Visitors flocked to the hospital to wish the AIADMK supremo a speedy recovery. Among the high profile visitors was Prime Minister Indira Gandhi, who flew into Madras just weeks before her assassination. She called in on the ailing CM and promised to keep a special plane on standby in case MGR had to be flown abroad for treatment.

Jayalalithaa, however, who had been MGR’s leading lady in nearly 30 films and had been groomed by the AIADMK leader himself, found herself shut out following his hospitalisation. Vaasanthi in her book “Amma: Jayalalithaa’s journey from movie star to political queen” writes,

“…the top brass of the AIADMK decided that no visitors must be allowed, especially not Jayalalithaa. Hearing that they were even planning to beat her up if she came to the hospital, Dr Pratap Reddy, the chief of Apollo, advised her to stay away.”’ 

Constitutional crisis

Factionalism in the AIADMK surfaced in the immediate aftermath of MGR’s hospitalisation. As governance remained in limbo, then Governor SL Khurana found himself in a constitutional crisis on the question of appointing an acting Chief Minister. After seeking legal advice, India Today reports, that the governor accepted Finance Minister VR Nedunchezhiyan as the de-facto CM in MGR’s absence.

The scenario in 1984 is no different from today as Governor Vidyasagar Rao finds himself in the same position as then Governor Khurana. Rao’s meeting last week with Chief Secretary P Rama Mohana Rao and senior cabinet minister O Panneerselvam and Edappadi Palanisamy gave rise to speculation on whether an acting CM would be appointed in the wake of Jayalalithaa’s illness. On Tuesday, however, a press release was issued by Raj Bhavan allocating all of Jayalalithaa's portfolios to Finance Minister O Panneerselvam. Although Jayalaltihaa continues to remain the Chief Minister, OPS will preside over the Cabinet meetings in her absence. 

Read: Governor allocates all of Jaya's portfolios to OPS, but she remains CM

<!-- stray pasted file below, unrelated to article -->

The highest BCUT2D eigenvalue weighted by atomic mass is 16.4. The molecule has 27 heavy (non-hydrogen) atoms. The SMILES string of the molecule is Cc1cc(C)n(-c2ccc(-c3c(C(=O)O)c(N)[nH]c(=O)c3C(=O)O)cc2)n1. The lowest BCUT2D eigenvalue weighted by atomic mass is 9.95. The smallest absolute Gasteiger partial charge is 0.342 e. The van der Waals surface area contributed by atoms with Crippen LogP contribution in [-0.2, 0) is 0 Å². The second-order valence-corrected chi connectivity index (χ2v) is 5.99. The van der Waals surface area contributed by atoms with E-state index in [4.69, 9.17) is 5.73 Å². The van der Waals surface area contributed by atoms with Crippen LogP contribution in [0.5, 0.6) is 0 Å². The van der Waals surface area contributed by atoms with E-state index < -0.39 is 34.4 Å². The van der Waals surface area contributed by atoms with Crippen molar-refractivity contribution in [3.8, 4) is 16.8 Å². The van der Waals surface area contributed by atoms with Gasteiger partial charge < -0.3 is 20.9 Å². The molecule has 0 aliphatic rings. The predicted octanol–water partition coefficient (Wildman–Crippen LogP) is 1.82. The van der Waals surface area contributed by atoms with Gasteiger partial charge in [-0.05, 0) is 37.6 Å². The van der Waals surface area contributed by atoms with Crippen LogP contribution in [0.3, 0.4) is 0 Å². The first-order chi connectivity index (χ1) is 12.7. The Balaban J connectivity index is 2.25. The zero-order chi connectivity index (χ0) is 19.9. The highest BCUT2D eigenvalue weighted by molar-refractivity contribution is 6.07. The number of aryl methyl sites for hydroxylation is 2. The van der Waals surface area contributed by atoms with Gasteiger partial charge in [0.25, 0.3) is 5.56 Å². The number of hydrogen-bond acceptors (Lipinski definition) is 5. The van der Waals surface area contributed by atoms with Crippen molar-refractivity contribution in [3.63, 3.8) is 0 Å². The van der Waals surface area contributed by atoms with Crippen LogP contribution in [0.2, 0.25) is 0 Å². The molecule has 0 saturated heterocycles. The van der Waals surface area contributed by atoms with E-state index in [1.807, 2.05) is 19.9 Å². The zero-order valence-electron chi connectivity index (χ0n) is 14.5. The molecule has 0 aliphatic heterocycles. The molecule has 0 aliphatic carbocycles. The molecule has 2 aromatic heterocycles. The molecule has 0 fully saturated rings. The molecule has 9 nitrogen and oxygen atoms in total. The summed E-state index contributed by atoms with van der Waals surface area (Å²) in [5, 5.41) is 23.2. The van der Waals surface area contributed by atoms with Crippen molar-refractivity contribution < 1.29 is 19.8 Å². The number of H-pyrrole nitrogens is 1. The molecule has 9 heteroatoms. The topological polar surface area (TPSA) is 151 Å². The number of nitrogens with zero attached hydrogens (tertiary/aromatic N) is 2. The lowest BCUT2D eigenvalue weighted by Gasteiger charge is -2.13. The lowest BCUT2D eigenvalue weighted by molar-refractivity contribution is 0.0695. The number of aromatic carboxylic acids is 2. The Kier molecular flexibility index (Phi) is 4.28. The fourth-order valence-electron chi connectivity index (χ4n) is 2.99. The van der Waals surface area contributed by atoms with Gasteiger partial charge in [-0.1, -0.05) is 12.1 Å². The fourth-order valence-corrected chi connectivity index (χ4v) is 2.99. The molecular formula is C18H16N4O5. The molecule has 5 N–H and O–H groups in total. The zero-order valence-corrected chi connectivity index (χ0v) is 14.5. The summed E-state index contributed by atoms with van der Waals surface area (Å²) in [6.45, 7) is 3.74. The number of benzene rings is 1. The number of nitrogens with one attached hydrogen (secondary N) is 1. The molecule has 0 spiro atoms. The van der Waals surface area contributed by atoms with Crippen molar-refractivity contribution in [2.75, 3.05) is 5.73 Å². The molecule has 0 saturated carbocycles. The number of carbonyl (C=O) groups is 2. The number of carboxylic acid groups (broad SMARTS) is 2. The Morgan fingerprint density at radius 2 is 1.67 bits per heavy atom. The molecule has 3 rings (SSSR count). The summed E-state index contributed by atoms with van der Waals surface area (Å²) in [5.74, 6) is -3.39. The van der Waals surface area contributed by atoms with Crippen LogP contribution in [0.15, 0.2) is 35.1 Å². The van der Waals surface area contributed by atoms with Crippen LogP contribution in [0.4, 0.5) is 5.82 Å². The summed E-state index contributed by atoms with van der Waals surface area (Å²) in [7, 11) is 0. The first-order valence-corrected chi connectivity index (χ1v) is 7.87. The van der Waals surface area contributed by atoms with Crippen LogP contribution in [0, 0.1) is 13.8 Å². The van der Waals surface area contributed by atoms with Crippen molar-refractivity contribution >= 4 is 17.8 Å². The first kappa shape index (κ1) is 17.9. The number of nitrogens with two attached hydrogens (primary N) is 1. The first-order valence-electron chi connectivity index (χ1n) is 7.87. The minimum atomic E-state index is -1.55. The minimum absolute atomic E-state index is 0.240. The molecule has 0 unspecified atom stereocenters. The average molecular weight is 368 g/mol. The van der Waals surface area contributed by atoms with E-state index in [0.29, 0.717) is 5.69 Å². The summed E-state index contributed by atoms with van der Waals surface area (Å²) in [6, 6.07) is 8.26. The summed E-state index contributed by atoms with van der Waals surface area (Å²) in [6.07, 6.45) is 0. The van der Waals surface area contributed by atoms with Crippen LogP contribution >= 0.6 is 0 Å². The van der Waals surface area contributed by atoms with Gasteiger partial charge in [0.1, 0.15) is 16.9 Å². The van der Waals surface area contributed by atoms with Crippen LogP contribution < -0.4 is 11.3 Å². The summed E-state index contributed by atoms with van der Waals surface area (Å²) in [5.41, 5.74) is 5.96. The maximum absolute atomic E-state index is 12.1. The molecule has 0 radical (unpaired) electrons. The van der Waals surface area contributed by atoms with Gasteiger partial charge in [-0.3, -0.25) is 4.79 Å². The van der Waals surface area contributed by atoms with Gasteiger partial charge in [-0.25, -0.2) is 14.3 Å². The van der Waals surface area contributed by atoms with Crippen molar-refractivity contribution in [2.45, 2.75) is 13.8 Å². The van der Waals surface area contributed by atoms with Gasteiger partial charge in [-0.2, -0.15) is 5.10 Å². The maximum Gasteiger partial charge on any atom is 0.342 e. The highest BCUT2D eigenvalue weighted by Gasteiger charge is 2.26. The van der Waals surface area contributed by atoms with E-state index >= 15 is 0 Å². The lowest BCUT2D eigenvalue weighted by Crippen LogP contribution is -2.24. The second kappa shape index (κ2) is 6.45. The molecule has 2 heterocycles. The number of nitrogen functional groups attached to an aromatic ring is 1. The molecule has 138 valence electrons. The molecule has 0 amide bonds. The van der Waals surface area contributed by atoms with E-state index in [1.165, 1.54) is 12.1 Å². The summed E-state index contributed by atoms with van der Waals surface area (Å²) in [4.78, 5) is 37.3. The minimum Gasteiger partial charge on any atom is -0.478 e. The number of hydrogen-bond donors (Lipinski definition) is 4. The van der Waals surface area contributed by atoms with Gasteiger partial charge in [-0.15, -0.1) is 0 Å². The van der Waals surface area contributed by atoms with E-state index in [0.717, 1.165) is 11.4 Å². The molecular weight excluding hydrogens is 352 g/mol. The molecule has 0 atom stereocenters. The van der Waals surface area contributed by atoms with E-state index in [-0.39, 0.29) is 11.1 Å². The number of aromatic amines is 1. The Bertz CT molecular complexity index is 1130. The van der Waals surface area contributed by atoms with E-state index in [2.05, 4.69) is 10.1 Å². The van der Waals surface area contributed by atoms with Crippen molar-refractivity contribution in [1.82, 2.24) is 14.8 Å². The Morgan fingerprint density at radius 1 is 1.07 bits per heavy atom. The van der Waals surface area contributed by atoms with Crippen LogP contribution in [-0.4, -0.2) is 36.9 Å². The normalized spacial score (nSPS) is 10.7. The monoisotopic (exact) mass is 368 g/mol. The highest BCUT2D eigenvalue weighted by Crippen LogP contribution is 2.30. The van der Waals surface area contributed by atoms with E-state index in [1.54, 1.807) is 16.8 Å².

From the opposition’s side, the politics, then and now, has largely remained unchanged with DMK President M Karunanidhi watching on from the side lines.  In 1984, however, with state and parliamentary elections approaching, Karunanidhi was quick to sense the mood amongst the public. The scriptwriter penned a moving letter to MGR in the party mouthpiece “Murasoli”, detailing the many years the two had spent together. The beautifully scripted letter, ended with Karunanidhi writing that though they had taken different paths, their earlier association could never be wiped away and he hoped that MGR would return with a smile and give him the joy of political debate once again.

Read: Despite ideological differences, hope Jayalalithaa recovers soon, says Karunanidhi

 At Apollo Hospital today, history appears to be repeating. Police personnel stand on guard inside and outside the premises, watching on as Amma’s faithful supporters perform rituals for the shutterbugs.  A makeshift press “enclosure” has been created for the many journalists, who camp out in shifts for any news that may trickle down from the hospital.  Cars with red beacons drive in and out the hospital gates, with a sense of purpose. The mood of heightened tension has given way to the business of routine. It, however, remains to be seen how this story will play out.